With regard to the plaintiffs’ argument based on the doctrine of waiver, Justice Strathy concluded that the requirements of unilateral waiver of rights had not been met as there was no evidence that the defendants conducted themselves, by words or actions, so as to evidence an intention to abandon their rights to rely on the limitation defence. Even if the defendants had been aware of the possibility that the plaintiffs’ claim might ultimately be time-barred if leave was not obtained within three years, they had no obligations to share their views with the plaintiffs.
The Plaintiffs’ Common Law Misrepresentation Claim is not Capable of Resolution on a Common Basis
Turning to the plaintiffs’ motion for certification, Justice Strathy held that the plaintiffs had satisfied the requirements for certification of the action and he certified common issues pertaining to the statutory misrepresentation claim, for which he would have granted the plaintiffs leave to proceed but for the Court of Appeal’s decision in Timminco. In this regard, Justice Strathy adopted the test for leave which had been enunciated by Justice van Rensburg in Silver v. Imax. However, consistent with his previous decision in McKenna v. Gammon Gold Inc., Justice Strathy refused to certify the plaintiffs’ common law misrepresentation claim on the basis that the need to establish individual reliance precluded the common law misrepresentation claim from being resolved on a common basis. In Justice Strathy’s view, there was no authority to support the proposition that the “fraud on the market” or the “efficient market” theory could supplant the need to prove individual reliance. Justice Strathy explained that certification of a common law cause of action for misrepresentation would allow the plaintiffs to “circumvent the elaborate procedural and liability structure of Part XXIII.1” of the OSA which was designed to protect the public. In addition, the availability of the common law cause of action would render the statutory system “redundant” and the granting of leave “unnecessary.”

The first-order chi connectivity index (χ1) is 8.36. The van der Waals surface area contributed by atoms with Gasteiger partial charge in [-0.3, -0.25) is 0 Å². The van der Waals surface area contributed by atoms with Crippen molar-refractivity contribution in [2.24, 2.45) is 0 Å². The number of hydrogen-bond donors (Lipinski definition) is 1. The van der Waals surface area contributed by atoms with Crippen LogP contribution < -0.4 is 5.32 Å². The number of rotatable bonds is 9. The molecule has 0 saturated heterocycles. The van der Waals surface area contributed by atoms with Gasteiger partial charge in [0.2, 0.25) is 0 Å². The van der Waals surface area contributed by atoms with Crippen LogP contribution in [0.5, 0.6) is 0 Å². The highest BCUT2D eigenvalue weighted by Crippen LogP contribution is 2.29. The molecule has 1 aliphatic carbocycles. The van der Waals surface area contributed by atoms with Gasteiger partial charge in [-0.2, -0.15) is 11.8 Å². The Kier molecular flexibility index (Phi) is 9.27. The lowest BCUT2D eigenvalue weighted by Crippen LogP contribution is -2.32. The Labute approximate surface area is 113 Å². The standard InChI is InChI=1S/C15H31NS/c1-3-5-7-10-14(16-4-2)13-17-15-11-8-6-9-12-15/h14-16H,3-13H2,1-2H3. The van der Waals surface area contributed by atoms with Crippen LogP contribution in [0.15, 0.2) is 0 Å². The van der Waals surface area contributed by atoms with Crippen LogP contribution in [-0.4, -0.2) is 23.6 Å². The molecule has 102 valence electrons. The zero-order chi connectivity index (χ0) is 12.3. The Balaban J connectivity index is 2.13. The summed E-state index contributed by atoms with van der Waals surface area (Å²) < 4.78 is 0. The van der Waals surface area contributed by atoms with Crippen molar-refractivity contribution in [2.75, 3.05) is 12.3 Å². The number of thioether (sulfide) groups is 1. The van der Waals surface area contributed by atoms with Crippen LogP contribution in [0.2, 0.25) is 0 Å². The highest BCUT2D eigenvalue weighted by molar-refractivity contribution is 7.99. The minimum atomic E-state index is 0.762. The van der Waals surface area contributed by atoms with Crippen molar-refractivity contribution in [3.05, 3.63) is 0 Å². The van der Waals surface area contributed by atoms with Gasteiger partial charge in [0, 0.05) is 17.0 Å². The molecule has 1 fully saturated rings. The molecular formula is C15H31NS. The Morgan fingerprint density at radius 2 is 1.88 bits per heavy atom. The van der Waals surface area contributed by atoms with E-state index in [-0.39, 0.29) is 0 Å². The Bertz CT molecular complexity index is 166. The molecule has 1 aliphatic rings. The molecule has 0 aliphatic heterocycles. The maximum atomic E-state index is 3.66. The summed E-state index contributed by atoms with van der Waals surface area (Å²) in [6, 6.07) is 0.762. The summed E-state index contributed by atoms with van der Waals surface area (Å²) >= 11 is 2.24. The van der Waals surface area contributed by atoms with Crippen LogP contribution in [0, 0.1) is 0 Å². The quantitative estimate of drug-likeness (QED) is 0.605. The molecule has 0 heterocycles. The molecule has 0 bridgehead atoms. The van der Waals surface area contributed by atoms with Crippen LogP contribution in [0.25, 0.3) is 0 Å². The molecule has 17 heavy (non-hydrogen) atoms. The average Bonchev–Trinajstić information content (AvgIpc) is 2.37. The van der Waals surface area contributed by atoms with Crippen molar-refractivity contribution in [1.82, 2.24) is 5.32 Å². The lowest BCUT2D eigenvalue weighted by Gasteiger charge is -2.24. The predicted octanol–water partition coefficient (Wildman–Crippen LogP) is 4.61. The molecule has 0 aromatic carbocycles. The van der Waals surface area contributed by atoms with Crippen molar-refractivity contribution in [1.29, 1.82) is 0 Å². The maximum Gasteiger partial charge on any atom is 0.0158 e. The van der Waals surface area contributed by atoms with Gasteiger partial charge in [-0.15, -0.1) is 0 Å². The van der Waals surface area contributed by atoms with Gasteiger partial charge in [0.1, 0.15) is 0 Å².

Similarly, Justice Strathy concluded that a class proceeding was not preferable for resolving the reliance-based common law claim. However, he stated that there was no doubt that it was the preferable procedure for pursuing claims under Part XXIII.1 of the OSA.
Justice Strathy concluded that had he not been required to dismiss the action as time-barred, he would have granted leave to pursue the statutory cause of action, and would have certified the action as a class proceeding for that purpose.
The decision is an important win for defendants in securities class actions and will encourage plaintiffs to move expeditiously towards obtaining leave to commence a Part XXIII.1 claim given the significant consequences of failing to obtain leave within the three year limitation period. It may be that the decision will lead to a new practice of separating the leave and certification motions to ensure that leave is obtained within the requisite period. In addition, the decision will encourage parties to give thought to the limitation period and their available options early in the action, including, (as parties in other securities class actions have done), whether a tolling agreement may be appropriate. As Justice Strathy explained, had the limitation period been raised, the parties might have considered a tolling agreement and had the parties failed to reach an agreement he would have considered whether the hearing could be scheduled at an early date or whether some other order could have been made.